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‘Tuna fishing is a different ball game’

‘Tuna fishing is a different ball game’
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First Published: Thu, Oct 25 2007. 12 09 AM IST

High potential: George L. Skoutarides plans to train Indian fishermen.
High potential: George L. Skoutarides plans to train Indian fishermen.
Updated: Thu, Oct 25 2007. 12 09 AM IST
Kochi: The Marine Products Export Development Authority (MPEDA), the government trade promotion body, has been focusing on promotion of the tuna fish industry for about two years now. From $15.68 million (Rs62 crore) in 2005-06, tuna exports almost doubled to $30 million last year.
The trade promotion body has recently appointed George L. Skoutarides of Australia as a consultant to tap this marine wealth, which needs special skill for fishing, handling and preservation. In an exclusive interview with Mint, Skoutarides talks about tuna fishing and the steps that need to be taken to ensure profitability. Edited excerpts:
How long have you been in fishing activities?
I have been into commercial fishing for more than 45 years now. I started off as a vessel owner and operator off the New South Wales (NSW) coast in Australia where I was chairman of the Bermagui Fishermen’s Cooperative Ltd, a small venture with 40-odd boats. In 1990 I first began helping other countries, starting off with developing tuna fishing in Fiji. I then moved over to Papua New Guinea and later to South Africa, Yemen, Japan and Indonesia. The objective has all along been improving the profitability of tuna fishing.
Tell us about your initiatives in India.
It is hardly a month since I have come to India as the consultant for developing tuna fishing. My role begins from the grass-roots level—that is from the fishermen to the markets such as Japan and the European Union countries. I have been visiting places such as Visakhapatnam, the Andamans and now Kochi and meeting fishermen and boat owners. I have also inspected some of the boats that have been converted for tuna fishing with cold storage system and found that they are of international quality, especially the ones at Visakhapatnam. Some of them, however, need fine-tuning, like the one I recently inspected in Kochi. I will soon start a training programme for fishermen.
How different is the fishing methodology in India?
Tuna fishing is a different ball game. It needs a lot of expertise to make tuna fishing profitable—right from catching to killing and preserving it. A minor fault in any of these could mean a waste of time, energy and money.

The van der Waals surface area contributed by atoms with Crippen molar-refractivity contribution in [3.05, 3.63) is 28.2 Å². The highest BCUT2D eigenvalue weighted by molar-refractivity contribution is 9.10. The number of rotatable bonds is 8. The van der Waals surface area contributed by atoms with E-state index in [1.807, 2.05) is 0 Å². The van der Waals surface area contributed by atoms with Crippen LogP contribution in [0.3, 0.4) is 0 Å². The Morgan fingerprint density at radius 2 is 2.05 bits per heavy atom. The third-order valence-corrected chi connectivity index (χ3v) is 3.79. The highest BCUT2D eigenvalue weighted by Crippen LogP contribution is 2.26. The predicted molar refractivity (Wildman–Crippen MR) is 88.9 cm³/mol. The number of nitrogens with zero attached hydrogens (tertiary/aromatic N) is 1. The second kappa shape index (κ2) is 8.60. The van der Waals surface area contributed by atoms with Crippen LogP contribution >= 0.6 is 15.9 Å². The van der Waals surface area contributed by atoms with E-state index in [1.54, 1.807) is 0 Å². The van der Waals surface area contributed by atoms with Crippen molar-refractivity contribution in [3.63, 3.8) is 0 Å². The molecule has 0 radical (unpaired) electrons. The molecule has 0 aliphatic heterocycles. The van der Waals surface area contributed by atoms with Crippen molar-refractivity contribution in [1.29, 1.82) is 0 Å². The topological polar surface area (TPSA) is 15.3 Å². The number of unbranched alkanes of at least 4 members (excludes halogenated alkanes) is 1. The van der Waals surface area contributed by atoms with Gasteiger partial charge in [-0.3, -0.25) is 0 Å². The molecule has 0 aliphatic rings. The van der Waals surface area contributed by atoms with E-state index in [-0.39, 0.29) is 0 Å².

High potential: George L. Skoutarides plans to train Indian fishermen.
Tuna fishing is generally long-line fishing, where the boat goes deep into the sea and long lines, running for kilometres are left deep down. Once the tuna is caught, it has to be struck on the head at a particular point to numb it. Its fins are removed, the brain gutted out and a spike introduced through the spinal cord. There are problems with spiking, which damages the flesh around the backbone. The fluid from such damaged meat affects the quality of the flesh around it. The blood-drained tuna is then immediately chilled so that its freshness is not lost. For this, we need a cold chain on every boat. Once brought on shore, it has to be immediately ice-packed and transported to the markets.
Can we improve the quality of Indian tuna?
The tuna is graded, based on its colour, fat content and freshness. The killing methodology as well as the handling and the cold storage determine the quality of the fish and profitability of the business. Japan is the market for the high-quality fresh tuna and the price fetched for such a variety can be $15-18 a kg.
Why do you prefer the long line?
There is one method of using Persian net to catch tuna. Though it is very efficient and ensures a good catch, this method may take away a whole school of tuna and with it even the broodstock. In long-line fishing, where hooks are attached to the lines, only big fish are caught and it is the most sustainable method.
Finally, what promise does India hold for tuna?
The waters along the Andaman and Nicobar coast hold vast potential. In addition, the east coast and the southern tip of the Indian coast, especially the Nagercoil belt, where tuna fishing is now on, hold great promise. Studies have shown that the exclusive economic zone (EEZ) around the Andaman and Nicobar Islands is a major resource for a variety of tuna. Since freshness is what decides the price for tuna, the catch should be immediately airlifted to their markets.
Is there any problem area that India must look into?
We need to address the problems of logistics. The airport at Port Blair in the Andamans or the one at Visakhapatnam should be upgraded to have cargo flights so that the tuna can be immediately transported. Another major issue is that foreign vessels have been operating in Indian waters. These vessels carry the catch to Phuket in Malaysia, download it there and then airlift to Japan. Once India gets into tuna fishing in a big way, only vessels with Indian flags should operate. Once vessels are employed for tuna fishing, India can earn a place in global tuna trade.
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First Published: Thu, Oct 25 2007. 12 09 AM IST